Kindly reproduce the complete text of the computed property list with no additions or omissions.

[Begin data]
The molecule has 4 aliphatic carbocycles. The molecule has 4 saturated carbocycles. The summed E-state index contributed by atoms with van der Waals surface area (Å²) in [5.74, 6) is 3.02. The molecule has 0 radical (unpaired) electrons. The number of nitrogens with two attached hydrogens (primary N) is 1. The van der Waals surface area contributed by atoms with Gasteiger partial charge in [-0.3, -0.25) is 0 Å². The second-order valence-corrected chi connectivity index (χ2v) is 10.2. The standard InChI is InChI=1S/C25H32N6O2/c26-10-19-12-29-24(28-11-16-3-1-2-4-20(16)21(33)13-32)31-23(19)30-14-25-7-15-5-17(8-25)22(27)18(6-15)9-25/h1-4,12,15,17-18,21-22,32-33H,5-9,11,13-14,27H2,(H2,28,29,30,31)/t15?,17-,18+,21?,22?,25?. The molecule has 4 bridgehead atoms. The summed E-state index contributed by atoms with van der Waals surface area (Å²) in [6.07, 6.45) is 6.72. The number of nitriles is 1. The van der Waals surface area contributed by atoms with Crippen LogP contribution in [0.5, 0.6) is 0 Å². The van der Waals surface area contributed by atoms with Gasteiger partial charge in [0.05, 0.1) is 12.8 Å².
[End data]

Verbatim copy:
The molecule has 4 aliphatic carbocycles. The molecule has 4 saturated carbocycles. The summed E-state index contributed by atoms with van der Waals surface area (Å²) in [5.74, 6) is 3.02. The molecule has 0 radical (unpaired) electrons. The number of nitrogens with two attached hydrogens (primary N) is 1. The van der Waals surface area contributed by atoms with Gasteiger partial charge in [-0.3, -0.25) is 0 Å². The second-order valence-corrected chi connectivity index (χ2v) is 10.2. The standard InChI is InChI=1S/C25H32N6O2/c26-10-19-12-29-24(28-11-16-3-1-2-4-20(16)21(33)13-32)31-23(19)30-14-25-7-15-5-17(8-25)22(27)18(6-15)9-25/h1-4,12,15,17-18,21-22,32-33H,5-9,11,13-14,27H2,(H2,28,29,30,31)/t15?,17-,18+,21?,22?,25?. The molecule has 4 bridgehead atoms. The summed E-state index contributed by atoms with van der Waals surface area (Å²) in [6.07, 6.45) is 6.72. The number of nitriles is 1. The van der Waals surface area contributed by atoms with Crippen LogP contribution in [0.5, 0.6) is 0 Å². The van der Waals surface area contributed by atoms with Gasteiger partial charge in [0.05, 0.1) is 12.8 Å².